Gender and Football: a Personal View
We kick off February with a series of posts on the interrelationship between football and gender. Tomorrow, TTU regular Susan Gardiner will analyse the progress of women’s involvement in the sport while Glen Wilson will take the temperature of women’s football itself. We shall also hear from Southampton fan Nicky Borowiec while blog co-founder Rob Langham will assess concepts of masculinity in the game, hopefully without resort to a sociology textbook. Today, we are delighted to welcome Laura Jones, purveyor of the blog, Yes I Can Explain the Offside Rule. Laura can be followed on twitter at @YICETOR.
The Two Unfortunates asked me to give a personal account of my experiences of what it is like to be a female fan, a football writer and social media user. Football has been a largely enjoyable and rewarding aspect of my life. If it wasn’t I would have given it all up a very long time ago.
I have been a football supporter all my life thanks to my family. My parents married in close season and had their reception at Hillsborough. They bought the family home because you can see the South Stand from the bedrooms and both my brother and I were enrolled in the Junior Owls the day after we were born. My life has never been without football.
In the early nineties, when I first started to watch live football, I was lucky enough to support a club that had a high percentage of female season ticket holders. Watching football at my club has never been an issue.
I recently answered the Football Supporters Federation (FSF) Women in Football survey, where the focus was on what would encourage or discourage women from attending home games. For me the FSF were asking the wrong questions because in my experience home games have never been a problem.
Not many people believe me when I say I haven’t experienced any direct sexist behaviour towards me at football matches. The irony of that is I feel almost apologetic for that, like I’m not supporting those that do but I can’t report what I haven’t experienced myself.
One of the answers for the question ‘what would discourage you from attending a home game?’ was ‘I feel I stand out.’
I haven’t felt this. I’ve walked in and out of Hillsborough for 24 years and never been made to feel like I didn’t belong there. I’ve attended quite a few matches on my own too and not once has that felt like a scary prospect.
The next question in the survey was ‘which of the following, if any, have you experienced directly happening to you at a match?’
Unwanted physical attention (e.g. bum pinching).
Really? From my experience I’ve never seen men less interested in the female sex than when they’re at a football match. I can see how weaving in and out of crowds of men on the concourse, huddled around TV sets, could be intimidating but they never take their eyes off Soccer Saturday long enough to ogle anyone. I’m not being flippant when I say this but a woman would have to turn into Jeff Stelling to get any attention at the ground.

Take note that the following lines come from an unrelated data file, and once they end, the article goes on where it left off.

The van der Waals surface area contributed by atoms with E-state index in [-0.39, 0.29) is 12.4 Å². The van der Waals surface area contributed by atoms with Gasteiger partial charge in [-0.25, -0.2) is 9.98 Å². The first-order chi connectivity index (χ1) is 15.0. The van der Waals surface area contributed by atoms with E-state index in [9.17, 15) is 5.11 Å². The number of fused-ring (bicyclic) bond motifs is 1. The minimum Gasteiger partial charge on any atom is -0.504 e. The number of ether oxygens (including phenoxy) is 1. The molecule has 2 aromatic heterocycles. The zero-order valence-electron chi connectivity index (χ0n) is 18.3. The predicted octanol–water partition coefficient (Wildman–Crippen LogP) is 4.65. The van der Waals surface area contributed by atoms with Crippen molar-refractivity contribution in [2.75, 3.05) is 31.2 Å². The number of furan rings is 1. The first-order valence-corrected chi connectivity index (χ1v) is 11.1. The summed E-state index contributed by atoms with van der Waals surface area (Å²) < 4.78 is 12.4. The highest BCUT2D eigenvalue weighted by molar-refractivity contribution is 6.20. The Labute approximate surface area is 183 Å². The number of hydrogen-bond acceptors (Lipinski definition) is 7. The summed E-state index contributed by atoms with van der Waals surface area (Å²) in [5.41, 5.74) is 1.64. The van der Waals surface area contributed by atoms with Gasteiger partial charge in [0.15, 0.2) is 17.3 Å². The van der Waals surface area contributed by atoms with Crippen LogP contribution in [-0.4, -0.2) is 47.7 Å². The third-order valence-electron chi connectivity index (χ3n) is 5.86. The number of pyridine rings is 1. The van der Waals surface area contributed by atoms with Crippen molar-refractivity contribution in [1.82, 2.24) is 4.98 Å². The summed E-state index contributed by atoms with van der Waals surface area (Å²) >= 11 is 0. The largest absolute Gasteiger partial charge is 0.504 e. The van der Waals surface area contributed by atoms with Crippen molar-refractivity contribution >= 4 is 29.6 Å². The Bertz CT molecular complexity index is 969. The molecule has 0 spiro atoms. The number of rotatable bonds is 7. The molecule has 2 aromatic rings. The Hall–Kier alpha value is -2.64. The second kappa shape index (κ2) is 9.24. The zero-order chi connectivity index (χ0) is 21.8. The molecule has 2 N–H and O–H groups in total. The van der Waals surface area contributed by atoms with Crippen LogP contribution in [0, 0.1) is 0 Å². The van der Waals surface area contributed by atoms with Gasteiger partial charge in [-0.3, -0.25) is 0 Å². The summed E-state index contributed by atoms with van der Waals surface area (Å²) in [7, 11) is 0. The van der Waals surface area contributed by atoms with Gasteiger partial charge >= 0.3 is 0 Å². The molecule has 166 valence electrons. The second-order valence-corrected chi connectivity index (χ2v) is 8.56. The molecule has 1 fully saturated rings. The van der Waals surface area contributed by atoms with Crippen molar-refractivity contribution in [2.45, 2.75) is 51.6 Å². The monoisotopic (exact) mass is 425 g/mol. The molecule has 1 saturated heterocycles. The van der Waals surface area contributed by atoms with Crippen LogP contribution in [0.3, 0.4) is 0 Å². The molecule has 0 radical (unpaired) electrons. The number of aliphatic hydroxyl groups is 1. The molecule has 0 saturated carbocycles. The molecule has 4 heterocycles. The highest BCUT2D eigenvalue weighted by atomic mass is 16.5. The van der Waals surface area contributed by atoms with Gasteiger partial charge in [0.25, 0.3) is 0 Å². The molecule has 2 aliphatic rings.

Away games on the other hand can be more intimidating. They are some of the best football experiences you can have but I make sure I choose my games carefully. The more nefarious characters use away games as an excuse to behave badly. It’s sometimes like an 18-30 city break.
At a recent away game at Fulham, a group of around twenty Sheffield Wednesday fans got on the tube at the same time as my family and I. All were drunk, all were loud and all were male. The chants started with generic Wednesday songs and moved onto a dedication about the Swedish god that is Roland Nilsson. It wasn’t threatening it was just loud.
The next hymn on the song sheet was:
Oh Sheffield (is wonderful)
Oh Sheffield (is wonderful)
Ohhh Sheffield is won-der-ful
It’s full of tits, fanny and Wednesday
Oh Sheffield is won-der-ful.
Now in full voice, with a captive audience, they moved onto ‘E E E DL’, ‘We want our country back’ and other songs about Muslims not being wanted here.
As a Wednesday supporter, I looked at the faces of the commuters on the tube and to the lone Fulham fan across from me and I wanted to apologise to them individually. They don’t represent my views or the majority of Owls fans but that will be their impression of our club from now on. When I sat down to write this article and thought about the musical rendition through the ‘isms’, I realised that I only became embarrassed when the chants turned to racism.
I’ve heard the ‘tits and fanny’ song for years, home and away. Although it’s not directed at any woman in particular there’s no denying that it’s sexist, so why doesn’t offend me like a song about Muslims?
Maybe it’s because I don’t class myself as ‘tits and fanny’. Whilst I have those parts they’re not what I use to identify myself so the song feels like it has no bearing on me. If I only regarded myself as boobs and arse, I’d book myself into therapy fairly sharpish.
Maybe it could be because I’ve been conditioned to believe that racism is more offensive than sexism. It’s quite possible. I can’t imagine a complaint about the celebration of genitals and football clubs is going to be taken as seriously as one about ousting Muslims from Great Britain.
Does that fact that it doesn’t offend me make me an enabler for sexist behaviour? I’m sure some could argue that it does. We may share the love of a club but that doesn’t mean I want to share oxygen with these men or even waste it on them.
Picking your battles is extremely important.
I’ll admit, the reason I started to write about football was because of Andy Gray and Richard Keys and their treatment of Sian Massey. It was a battle I felt needed to fight using my own words.
My blog is named Yes I Can Explain The Offside Rule in homage to the traditional first question a female football fan gets asked. Over the years this has become less and less of an introduction and it has been replaced with ‘who do you support?’ and ‘how often do you get to the games?’